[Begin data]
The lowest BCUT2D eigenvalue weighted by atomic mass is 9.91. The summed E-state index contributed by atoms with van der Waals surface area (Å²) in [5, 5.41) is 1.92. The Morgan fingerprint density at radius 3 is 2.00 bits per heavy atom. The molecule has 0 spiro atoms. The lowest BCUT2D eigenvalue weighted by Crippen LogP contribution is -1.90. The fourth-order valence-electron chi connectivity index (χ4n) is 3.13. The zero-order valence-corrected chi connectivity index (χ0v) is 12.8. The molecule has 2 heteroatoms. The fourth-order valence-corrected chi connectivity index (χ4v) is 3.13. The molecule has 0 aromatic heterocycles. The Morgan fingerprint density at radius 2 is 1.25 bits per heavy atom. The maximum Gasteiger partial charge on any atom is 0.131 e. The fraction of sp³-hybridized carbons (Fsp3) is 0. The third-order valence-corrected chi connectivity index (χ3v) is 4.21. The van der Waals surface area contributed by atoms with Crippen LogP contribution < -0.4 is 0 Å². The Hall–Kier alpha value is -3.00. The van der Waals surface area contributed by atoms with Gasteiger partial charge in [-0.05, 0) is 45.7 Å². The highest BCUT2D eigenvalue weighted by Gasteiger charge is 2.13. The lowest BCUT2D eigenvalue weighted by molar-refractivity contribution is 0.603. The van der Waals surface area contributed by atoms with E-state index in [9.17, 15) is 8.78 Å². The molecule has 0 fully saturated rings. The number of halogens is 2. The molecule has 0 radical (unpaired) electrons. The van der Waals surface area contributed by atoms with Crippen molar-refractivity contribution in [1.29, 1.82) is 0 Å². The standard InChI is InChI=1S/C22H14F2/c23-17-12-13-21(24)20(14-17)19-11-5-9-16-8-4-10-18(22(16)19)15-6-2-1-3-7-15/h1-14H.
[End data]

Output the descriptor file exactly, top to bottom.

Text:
The lowest BCUT2D eigenvalue weighted by atomic mass is 9.91. The summed E-state index contributed by atoms with van der Waals surface area (Å²) in [5, 5.41) is 1.92. The Morgan fingerprint density at radius 3 is 2.00 bits per heavy atom. The molecule has 0 spiro atoms. The lowest BCUT2D eigenvalue weighted by Crippen LogP contribution is -1.90. The fourth-order valence-electron chi connectivity index (χ4n) is 3.13. The zero-order valence-corrected chi connectivity index (χ0v) is 12.8. The molecule has 2 heteroatoms. The fourth-order valence-corrected chi connectivity index (χ4v) is 3.13. The molecule has 0 aromatic heterocycles. The Morgan fingerprint density at radius 2 is 1.25 bits per heavy atom. The maximum Gasteiger partial charge on any atom is 0.131 e. The fraction of sp³-hybridized carbons (Fsp3) is 0. The third-order valence-corrected chi connectivity index (χ3v) is 4.21. The van der Waals surface area contributed by atoms with Crippen LogP contribution < -0.4 is 0 Å². The Hall–Kier alpha value is -3.00. The van der Waals surface area contributed by atoms with Gasteiger partial charge in [-0.05, 0) is 45.7 Å². The highest BCUT2D eigenvalue weighted by Gasteiger charge is 2.13. The lowest BCUT2D eigenvalue weighted by molar-refractivity contribution is 0.603. The van der Waals surface area contributed by atoms with E-state index in [9.17, 15) is 8.78 Å². The molecule has 0 fully saturated rings. The number of halogens is 2. The molecule has 0 radical (unpaired) electrons. The van der Waals surface area contributed by atoms with Crippen molar-refractivity contribution in [1.29, 1.82) is 0 Å². The standard InChI is InChI=1S/C22H14F2/c23-17-12-13-21(24)20(14-17)19-11-5-9-16-8-4-10-18(22(16)19)15-6-2-1-3-7-15/h1-14H.